The jet stream consists of ribbons of very strong winds which move weather systems around the globe. Jet streams are found 9-16 km above the surface of the Earth, just below the tropopause, and can reach speeds of 200 mph.
The position of a jet stream varies within the natural fluctuations of the environment. They are caused by the temperature difference between tropical air masses and polar air masses. What happens in one part of the world depends on what is happening elsewhere - the atmosphere is a complete environment with numerous connections.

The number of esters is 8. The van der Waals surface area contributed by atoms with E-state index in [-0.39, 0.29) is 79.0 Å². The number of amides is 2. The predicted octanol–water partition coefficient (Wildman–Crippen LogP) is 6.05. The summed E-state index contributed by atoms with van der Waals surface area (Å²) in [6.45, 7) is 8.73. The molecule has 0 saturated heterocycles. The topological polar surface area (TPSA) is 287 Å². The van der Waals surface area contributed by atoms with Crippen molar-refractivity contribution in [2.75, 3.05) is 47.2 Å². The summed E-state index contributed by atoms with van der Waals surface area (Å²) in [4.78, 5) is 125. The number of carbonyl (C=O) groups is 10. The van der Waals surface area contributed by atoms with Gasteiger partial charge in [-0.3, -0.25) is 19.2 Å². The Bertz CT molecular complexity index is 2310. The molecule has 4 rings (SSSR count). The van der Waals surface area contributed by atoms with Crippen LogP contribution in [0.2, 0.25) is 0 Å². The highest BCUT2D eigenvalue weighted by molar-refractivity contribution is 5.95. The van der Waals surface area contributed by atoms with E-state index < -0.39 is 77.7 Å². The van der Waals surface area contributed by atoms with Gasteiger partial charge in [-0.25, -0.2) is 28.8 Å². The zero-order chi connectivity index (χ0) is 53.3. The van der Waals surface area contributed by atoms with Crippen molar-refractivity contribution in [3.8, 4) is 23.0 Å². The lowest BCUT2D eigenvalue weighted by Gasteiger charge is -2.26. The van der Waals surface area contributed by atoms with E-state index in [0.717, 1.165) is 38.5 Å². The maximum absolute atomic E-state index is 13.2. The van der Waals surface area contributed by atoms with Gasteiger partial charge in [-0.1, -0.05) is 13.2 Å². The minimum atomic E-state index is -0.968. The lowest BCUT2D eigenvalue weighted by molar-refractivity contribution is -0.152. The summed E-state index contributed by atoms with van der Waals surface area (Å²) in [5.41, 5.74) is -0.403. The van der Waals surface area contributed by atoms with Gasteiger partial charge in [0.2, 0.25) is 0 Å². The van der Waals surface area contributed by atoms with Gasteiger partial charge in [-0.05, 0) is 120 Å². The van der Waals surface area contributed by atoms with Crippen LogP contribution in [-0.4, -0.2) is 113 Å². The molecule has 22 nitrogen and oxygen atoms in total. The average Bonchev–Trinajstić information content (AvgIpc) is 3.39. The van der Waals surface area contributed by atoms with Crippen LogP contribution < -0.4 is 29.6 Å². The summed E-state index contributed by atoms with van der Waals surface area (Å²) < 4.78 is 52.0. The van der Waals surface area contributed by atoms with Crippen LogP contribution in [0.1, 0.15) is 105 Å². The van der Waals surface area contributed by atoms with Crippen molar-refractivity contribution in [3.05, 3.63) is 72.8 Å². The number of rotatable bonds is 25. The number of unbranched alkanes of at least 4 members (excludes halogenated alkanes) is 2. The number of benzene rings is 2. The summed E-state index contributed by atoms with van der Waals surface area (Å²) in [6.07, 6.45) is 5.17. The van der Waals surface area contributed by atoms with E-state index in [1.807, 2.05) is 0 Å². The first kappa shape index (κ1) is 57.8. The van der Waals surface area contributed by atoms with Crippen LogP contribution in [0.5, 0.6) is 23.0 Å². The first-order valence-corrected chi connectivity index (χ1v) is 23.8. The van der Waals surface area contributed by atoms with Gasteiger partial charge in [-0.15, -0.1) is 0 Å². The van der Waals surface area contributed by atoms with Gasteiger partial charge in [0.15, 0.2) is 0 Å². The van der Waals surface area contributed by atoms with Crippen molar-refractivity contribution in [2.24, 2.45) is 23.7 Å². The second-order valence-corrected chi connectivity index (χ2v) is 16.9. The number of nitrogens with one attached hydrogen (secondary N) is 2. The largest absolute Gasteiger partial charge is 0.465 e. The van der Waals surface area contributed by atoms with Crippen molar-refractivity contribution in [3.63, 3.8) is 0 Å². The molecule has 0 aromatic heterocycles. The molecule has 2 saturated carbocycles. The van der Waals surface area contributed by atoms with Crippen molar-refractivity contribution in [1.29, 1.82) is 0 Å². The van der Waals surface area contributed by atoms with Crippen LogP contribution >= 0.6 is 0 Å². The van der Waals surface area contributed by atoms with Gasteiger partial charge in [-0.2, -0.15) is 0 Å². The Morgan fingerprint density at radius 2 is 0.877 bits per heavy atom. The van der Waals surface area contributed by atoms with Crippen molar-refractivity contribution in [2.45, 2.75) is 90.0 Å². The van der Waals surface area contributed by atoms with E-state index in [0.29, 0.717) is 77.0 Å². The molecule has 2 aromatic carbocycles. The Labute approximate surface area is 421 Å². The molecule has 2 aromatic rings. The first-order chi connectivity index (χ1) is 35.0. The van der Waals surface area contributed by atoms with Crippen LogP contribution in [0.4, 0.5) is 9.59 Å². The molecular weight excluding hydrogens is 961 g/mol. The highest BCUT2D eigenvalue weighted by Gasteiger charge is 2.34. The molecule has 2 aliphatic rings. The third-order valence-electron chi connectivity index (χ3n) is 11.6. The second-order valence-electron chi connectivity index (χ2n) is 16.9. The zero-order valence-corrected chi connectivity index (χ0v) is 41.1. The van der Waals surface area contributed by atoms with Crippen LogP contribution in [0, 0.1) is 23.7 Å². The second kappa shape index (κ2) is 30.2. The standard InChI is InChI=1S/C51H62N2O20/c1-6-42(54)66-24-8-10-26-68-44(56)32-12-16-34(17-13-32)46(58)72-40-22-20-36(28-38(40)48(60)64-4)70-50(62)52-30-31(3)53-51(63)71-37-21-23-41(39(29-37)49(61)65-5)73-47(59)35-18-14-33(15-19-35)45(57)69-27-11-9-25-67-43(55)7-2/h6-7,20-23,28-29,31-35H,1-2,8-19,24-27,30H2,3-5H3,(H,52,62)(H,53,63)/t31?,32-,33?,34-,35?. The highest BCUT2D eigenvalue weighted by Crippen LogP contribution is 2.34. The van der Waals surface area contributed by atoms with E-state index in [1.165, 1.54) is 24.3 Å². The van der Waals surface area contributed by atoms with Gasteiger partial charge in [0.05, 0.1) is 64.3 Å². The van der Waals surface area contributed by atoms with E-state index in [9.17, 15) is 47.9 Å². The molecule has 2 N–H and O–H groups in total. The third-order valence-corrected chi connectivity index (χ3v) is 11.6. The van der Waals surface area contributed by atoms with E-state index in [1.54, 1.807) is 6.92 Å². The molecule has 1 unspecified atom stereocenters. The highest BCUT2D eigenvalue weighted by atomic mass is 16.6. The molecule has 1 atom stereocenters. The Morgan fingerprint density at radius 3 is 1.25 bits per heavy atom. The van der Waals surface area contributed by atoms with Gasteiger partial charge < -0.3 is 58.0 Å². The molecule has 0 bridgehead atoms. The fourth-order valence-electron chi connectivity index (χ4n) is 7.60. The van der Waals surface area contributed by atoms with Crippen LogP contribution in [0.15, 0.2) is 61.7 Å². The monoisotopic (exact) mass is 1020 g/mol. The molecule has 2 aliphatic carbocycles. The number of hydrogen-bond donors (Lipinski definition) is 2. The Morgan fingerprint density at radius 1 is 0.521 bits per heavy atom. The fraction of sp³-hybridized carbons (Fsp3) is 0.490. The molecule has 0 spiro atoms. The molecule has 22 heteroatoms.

Waves or ripples along the jet stream can cause Atlantic depressions to deepen explosively as they are steered towards the UK, so they are very important to meteorologists.
Met Office forecasters work in one of only two centres in the world that produce weather charts for global aviation, detailing the location, height and strength of forecast jet streams and the turbulence associated with them. Trans-Atlantic aircraft take advantage of this information - this is why flights home from the USA are often much quicker than outbound flights.